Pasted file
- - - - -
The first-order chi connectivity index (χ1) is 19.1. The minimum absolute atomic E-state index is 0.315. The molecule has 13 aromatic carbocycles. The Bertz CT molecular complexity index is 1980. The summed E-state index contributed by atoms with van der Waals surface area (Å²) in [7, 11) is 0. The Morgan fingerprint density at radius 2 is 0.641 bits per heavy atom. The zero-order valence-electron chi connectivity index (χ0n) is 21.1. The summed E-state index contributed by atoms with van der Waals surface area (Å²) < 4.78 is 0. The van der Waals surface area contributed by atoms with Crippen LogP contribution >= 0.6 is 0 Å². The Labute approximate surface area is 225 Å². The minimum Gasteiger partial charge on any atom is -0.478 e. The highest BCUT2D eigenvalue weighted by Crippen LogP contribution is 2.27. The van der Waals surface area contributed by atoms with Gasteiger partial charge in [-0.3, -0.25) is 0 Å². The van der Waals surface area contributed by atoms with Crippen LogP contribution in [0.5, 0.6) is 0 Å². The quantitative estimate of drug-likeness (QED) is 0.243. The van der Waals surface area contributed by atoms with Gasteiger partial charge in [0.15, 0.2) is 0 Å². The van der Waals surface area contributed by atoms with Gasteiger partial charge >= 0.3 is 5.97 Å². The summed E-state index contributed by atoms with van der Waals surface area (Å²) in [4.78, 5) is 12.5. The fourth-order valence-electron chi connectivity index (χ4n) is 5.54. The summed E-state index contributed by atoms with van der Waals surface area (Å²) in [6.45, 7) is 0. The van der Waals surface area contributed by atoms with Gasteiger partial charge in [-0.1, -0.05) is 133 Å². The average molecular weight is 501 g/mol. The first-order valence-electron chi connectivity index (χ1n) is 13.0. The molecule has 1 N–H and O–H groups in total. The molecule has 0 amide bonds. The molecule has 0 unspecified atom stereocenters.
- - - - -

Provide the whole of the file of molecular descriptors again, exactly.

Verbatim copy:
The first-order chi connectivity index (χ1) is 19.1. The minimum absolute atomic E-state index is 0.315. The molecule has 13 aromatic carbocycles. The Bertz CT molecular complexity index is 1980. The summed E-state index contributed by atoms with van der Waals surface area (Å²) in [7, 11) is 0. The Morgan fingerprint density at radius 2 is 0.641 bits per heavy atom. The zero-order valence-electron chi connectivity index (χ0n) is 21.1. The summed E-state index contributed by atoms with van der Waals surface area (Å²) < 4.78 is 0. The van der Waals surface area contributed by atoms with Crippen LogP contribution >= 0.6 is 0 Å². The Labute approximate surface area is 225 Å². The minimum Gasteiger partial charge on any atom is -0.478 e. The highest BCUT2D eigenvalue weighted by Crippen LogP contribution is 2.27. The van der Waals surface area contributed by atoms with Gasteiger partial charge in [-0.3, -0.25) is 0 Å². The van der Waals surface area contributed by atoms with Crippen LogP contribution in [0.5, 0.6) is 0 Å². The quantitative estimate of drug-likeness (QED) is 0.243. The van der Waals surface area contributed by atoms with Gasteiger partial charge in [0.15, 0.2) is 0 Å². The van der Waals surface area contributed by atoms with Gasteiger partial charge >= 0.3 is 5.97 Å². The summed E-state index contributed by atoms with van der Waals surface area (Å²) in [4.78, 5) is 12.5. The fourth-order valence-electron chi connectivity index (χ4n) is 5.54. The summed E-state index contributed by atoms with van der Waals surface area (Å²) in [6.45, 7) is 0. The van der Waals surface area contributed by atoms with Gasteiger partial charge in [-0.1, -0.05) is 133 Å². The average molecular weight is 501 g/mol. The first-order valence-electron chi connectivity index (χ1n) is 13.0. The molecule has 1 N–H and O–H groups in total. The molecule has 0 amide bonds. The molecule has 0 unspecified atom stereocenters.